PPK’s pardon of former President Fujimori met with furious protest
Posted by Arjun Harindranath on Dec 28, 2017 Leave a comment

PPK’s pardon of former President Fujimori met with furious protest

PPK’s pardon of former President Fujimori met with furious protest

The expression that might come to mind when considering President Kucyznski’s  week is ‘salió de Guatemala para meterse en Guatepeor’. Literally it means leaving ‘Guata-bad’, only to find yourself in ‘Guata-worse’.

Following a dramatic impeachment vote which allowed him to remain in office, PPK exercised his executive privilege and pardoned the former President Alberto Fujimori on medical grounds.

The pardon followed Congress’ decision not to remove the embattled President on grounds of corruption relating to kickbacks offered by Brazilian construction giant Odebrecht for public works. PPK was able to stay in power largely due to several key abstentions, including that of congressman Kenji Fujimori who is former President Fujimori’s son. The younger Fujimori had succeeded in gaining enough abstentions from the opposition party to ensure that PPK would stay in power. The granting of the pardon has been seen as an exchange for their votes and it has set off a firestorm of protest around the country.

People have taken to the streets of Lima in large numbers and AP has reported  the use of tear gas by the authorities to disperse the crowds. Over 5,000 people were there on Monday and the intensity of dissent has increased over the course of the week with many important historical sites in the town’s capital damaged as a result.

Fujimori had been convicted for crimes against humanity and corruption and had been sentenced to 25 years in prison in 2014. His methods when dealing with the rebellious Shining Path and the Tupac Amaru Revolutionary Movement were considered barbaric by many in the international community and violated may norms of the rule of law. Yet, his reputation in Peru is to this day divided with many in Peru associating the name with a period of rising economic prosperity and a reduction in the cocaine trade.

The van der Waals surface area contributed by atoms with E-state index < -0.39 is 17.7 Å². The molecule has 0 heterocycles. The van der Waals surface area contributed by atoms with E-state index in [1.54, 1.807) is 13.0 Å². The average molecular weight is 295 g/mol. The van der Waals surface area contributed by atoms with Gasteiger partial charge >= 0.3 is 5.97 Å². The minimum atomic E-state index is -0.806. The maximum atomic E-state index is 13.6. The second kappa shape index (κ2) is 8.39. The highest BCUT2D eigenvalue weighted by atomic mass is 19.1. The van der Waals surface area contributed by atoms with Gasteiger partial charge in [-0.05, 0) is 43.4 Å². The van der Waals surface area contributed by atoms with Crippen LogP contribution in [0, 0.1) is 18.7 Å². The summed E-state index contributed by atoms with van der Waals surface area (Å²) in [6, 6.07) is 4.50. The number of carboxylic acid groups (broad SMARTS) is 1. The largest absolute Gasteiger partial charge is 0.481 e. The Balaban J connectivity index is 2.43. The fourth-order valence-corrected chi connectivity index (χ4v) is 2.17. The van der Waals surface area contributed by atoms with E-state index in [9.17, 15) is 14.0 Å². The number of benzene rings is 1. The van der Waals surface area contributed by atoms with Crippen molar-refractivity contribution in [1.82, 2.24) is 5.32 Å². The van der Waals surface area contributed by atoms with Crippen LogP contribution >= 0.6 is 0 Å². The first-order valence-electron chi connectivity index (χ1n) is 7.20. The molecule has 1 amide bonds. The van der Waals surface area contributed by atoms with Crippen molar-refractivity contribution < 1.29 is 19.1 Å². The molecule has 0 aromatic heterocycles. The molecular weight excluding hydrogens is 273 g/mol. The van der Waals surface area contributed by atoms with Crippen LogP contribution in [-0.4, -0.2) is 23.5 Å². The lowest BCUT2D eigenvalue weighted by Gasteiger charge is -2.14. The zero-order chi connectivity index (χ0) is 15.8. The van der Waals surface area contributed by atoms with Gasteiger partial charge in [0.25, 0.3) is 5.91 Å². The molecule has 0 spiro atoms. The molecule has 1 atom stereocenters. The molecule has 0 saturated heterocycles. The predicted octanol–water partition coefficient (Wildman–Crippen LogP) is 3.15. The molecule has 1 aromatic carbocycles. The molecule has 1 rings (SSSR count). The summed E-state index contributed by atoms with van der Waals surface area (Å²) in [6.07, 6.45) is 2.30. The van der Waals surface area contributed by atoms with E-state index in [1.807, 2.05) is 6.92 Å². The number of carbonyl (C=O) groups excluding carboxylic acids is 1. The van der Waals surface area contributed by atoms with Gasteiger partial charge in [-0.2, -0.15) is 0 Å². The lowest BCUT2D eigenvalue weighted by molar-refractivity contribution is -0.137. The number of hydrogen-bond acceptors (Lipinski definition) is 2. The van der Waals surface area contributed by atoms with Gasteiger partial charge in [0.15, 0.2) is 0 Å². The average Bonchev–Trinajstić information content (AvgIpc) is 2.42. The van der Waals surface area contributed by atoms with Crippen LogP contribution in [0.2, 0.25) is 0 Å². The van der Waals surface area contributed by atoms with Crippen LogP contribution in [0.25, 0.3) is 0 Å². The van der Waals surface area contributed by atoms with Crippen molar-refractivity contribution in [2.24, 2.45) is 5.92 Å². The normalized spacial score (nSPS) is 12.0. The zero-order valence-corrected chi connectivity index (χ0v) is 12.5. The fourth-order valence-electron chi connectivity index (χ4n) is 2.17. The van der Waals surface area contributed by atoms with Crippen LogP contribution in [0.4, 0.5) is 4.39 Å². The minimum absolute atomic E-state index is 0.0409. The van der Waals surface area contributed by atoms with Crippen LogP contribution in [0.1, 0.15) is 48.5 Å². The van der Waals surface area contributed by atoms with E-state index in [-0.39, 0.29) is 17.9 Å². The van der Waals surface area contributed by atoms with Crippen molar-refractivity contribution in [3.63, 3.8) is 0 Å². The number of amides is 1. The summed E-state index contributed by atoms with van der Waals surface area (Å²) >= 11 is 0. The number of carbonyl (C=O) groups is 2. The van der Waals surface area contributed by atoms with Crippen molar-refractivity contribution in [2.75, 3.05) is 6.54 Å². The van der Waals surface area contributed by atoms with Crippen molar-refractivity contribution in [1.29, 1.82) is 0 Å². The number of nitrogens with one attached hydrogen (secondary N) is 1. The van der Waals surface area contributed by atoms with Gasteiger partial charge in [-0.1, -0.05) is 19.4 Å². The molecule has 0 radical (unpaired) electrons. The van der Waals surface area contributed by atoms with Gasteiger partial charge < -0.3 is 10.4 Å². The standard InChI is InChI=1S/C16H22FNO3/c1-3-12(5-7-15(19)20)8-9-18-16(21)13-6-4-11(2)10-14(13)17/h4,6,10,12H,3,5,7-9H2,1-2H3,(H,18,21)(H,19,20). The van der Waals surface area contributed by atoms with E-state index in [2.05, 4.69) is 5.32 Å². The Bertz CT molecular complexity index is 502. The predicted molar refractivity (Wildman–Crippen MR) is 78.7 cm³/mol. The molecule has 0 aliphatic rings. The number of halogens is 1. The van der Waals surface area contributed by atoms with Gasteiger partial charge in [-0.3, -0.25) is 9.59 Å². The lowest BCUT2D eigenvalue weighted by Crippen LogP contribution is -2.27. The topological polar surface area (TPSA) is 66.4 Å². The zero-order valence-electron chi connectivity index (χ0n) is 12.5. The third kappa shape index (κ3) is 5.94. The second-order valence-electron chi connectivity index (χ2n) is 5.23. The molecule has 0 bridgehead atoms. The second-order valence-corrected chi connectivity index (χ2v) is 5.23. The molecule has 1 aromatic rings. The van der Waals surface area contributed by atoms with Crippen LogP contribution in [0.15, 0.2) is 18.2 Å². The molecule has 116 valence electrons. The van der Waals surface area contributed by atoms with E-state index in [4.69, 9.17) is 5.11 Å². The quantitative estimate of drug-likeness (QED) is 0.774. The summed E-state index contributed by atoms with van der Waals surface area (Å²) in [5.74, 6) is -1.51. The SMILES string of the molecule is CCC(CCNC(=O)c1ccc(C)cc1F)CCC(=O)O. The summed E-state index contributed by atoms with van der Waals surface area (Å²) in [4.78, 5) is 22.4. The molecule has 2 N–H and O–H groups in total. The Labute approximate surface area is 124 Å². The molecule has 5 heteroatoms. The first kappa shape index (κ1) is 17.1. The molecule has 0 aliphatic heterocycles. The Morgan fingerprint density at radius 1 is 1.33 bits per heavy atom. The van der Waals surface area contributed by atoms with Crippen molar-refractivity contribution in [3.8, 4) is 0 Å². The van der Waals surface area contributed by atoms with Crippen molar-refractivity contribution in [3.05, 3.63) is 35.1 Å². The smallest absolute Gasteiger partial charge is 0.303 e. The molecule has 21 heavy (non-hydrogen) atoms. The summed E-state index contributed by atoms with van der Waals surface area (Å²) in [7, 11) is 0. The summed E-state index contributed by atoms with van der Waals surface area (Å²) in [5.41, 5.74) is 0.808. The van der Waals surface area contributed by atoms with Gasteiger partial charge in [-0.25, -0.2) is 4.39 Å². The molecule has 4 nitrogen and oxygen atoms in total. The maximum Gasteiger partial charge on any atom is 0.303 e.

Fujimori had been ailing for some time now and The New York Times reported that the current president’s pardon commission claimed ‘a progressive, degenerative and incurable disease and that the prison conditions mean a serious risk to his life, health and integrity’ and that a pardon is justified on ‘humanitarian’ grounds.

Those who have been protesting the decision, on the streets and even within his own party (some have resigned in protest), reject this reasoning and consider the move as a purely political calculation. A protest is scheduled to begin at 6pm this evening in Lima’s Plaza San Martin and, given the protests that have materialised thus far, a sizeable crowd is expected at the historic center.

The impeachment vote last week meant that PPK may have escaped the frying pan. The protests outside his residence this evening and a further criminal probe into his conduct suggest that he may now well and truly be in the fire.